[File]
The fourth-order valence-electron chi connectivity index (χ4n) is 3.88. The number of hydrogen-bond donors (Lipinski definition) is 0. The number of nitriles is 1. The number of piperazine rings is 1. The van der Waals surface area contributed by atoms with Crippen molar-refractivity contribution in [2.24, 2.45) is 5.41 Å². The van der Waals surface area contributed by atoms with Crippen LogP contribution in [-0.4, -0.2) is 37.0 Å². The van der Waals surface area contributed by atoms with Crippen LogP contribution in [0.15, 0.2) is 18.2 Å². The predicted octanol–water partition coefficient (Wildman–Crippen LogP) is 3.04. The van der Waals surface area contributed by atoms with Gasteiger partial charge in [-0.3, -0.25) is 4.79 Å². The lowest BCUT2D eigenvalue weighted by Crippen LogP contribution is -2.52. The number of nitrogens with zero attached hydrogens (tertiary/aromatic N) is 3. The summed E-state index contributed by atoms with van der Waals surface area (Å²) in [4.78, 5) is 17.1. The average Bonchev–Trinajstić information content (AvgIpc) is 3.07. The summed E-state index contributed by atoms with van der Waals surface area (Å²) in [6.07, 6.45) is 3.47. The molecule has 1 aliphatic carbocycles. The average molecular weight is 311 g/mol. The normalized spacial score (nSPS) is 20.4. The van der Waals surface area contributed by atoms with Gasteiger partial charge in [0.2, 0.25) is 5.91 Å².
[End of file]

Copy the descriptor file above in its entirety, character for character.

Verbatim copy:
The fourth-order valence-electron chi connectivity index (χ4n) is 3.88. The number of hydrogen-bond donors (Lipinski definition) is 0. The number of nitriles is 1. The number of piperazine rings is 1. The van der Waals surface area contributed by atoms with Crippen molar-refractivity contribution in [2.24, 2.45) is 5.41 Å². The van der Waals surface area contributed by atoms with Crippen LogP contribution in [-0.4, -0.2) is 37.0 Å². The van der Waals surface area contributed by atoms with Crippen LogP contribution in [0.15, 0.2) is 18.2 Å². The predicted octanol–water partition coefficient (Wildman–Crippen LogP) is 3.04. The van der Waals surface area contributed by atoms with Gasteiger partial charge in [-0.3, -0.25) is 4.79 Å². The lowest BCUT2D eigenvalue weighted by Crippen LogP contribution is -2.52. The number of nitrogens with zero attached hydrogens (tertiary/aromatic N) is 3. The summed E-state index contributed by atoms with van der Waals surface area (Å²) in [4.78, 5) is 17.1. The average Bonchev–Trinajstić information content (AvgIpc) is 3.07. The summed E-state index contributed by atoms with van der Waals surface area (Å²) in [6.07, 6.45) is 3.47. The molecule has 1 aliphatic carbocycles. The average molecular weight is 311 g/mol. The normalized spacial score (nSPS) is 20.4. The van der Waals surface area contributed by atoms with Gasteiger partial charge in [0.2, 0.25) is 5.91 Å².